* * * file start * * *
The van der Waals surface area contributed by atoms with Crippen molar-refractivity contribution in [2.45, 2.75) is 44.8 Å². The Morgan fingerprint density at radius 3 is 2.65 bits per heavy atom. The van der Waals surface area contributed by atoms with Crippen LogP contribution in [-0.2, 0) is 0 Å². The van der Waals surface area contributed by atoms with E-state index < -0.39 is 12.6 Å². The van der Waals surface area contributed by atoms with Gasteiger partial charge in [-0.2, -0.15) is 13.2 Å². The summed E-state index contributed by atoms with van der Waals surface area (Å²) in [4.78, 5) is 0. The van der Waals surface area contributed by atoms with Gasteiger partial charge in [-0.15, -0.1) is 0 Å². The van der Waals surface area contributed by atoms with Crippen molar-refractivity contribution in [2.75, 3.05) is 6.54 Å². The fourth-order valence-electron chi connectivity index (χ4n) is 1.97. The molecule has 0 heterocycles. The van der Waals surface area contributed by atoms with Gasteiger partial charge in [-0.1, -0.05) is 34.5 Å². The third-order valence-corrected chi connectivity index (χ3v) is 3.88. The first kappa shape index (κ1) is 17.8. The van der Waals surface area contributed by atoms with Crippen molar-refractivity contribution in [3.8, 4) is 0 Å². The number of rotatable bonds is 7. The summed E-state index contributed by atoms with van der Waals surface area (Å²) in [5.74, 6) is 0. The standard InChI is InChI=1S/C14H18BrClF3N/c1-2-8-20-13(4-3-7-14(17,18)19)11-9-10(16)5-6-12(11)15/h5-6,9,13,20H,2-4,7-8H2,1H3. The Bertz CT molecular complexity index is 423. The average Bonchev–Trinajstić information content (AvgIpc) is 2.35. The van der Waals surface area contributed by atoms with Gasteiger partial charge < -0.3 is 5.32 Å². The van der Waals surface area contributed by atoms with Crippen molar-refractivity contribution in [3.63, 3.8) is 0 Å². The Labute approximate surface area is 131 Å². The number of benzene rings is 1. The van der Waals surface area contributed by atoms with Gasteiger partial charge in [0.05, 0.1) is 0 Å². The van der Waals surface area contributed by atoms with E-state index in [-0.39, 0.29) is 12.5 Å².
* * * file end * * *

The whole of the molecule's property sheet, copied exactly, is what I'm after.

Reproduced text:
The van der Waals surface area contributed by atoms with Crippen molar-refractivity contribution in [2.45, 2.75) is 44.8 Å². The Morgan fingerprint density at radius 3 is 2.65 bits per heavy atom. The van der Waals surface area contributed by atoms with Crippen LogP contribution in [-0.2, 0) is 0 Å². The van der Waals surface area contributed by atoms with E-state index < -0.39 is 12.6 Å². The van der Waals surface area contributed by atoms with Gasteiger partial charge in [-0.2, -0.15) is 13.2 Å². The summed E-state index contributed by atoms with van der Waals surface area (Å²) in [4.78, 5) is 0. The van der Waals surface area contributed by atoms with Gasteiger partial charge in [-0.15, -0.1) is 0 Å². The van der Waals surface area contributed by atoms with Crippen molar-refractivity contribution in [2.75, 3.05) is 6.54 Å². The fourth-order valence-electron chi connectivity index (χ4n) is 1.97. The molecule has 0 heterocycles. The van der Waals surface area contributed by atoms with Gasteiger partial charge in [-0.1, -0.05) is 34.5 Å². The third-order valence-corrected chi connectivity index (χ3v) is 3.88. The first kappa shape index (κ1) is 17.8. The van der Waals surface area contributed by atoms with Crippen molar-refractivity contribution in [3.8, 4) is 0 Å². The number of rotatable bonds is 7. The summed E-state index contributed by atoms with van der Waals surface area (Å²) in [5.74, 6) is 0. The standard InChI is InChI=1S/C14H18BrClF3N/c1-2-8-20-13(4-3-7-14(17,18)19)11-9-10(16)5-6-12(11)15/h5-6,9,13,20H,2-4,7-8H2,1H3. The Bertz CT molecular complexity index is 423. The average Bonchev–Trinajstić information content (AvgIpc) is 2.35. The van der Waals surface area contributed by atoms with Gasteiger partial charge < -0.3 is 5.32 Å². The van der Waals surface area contributed by atoms with Crippen molar-refractivity contribution in [3.63, 3.8) is 0 Å². The Labute approximate surface area is 131 Å². The number of benzene rings is 1. The van der Waals surface area contributed by atoms with Gasteiger partial charge in [0.05, 0.1) is 0 Å². The van der Waals surface area contributed by atoms with E-state index in [-0.39, 0.29) is 12.5 Å².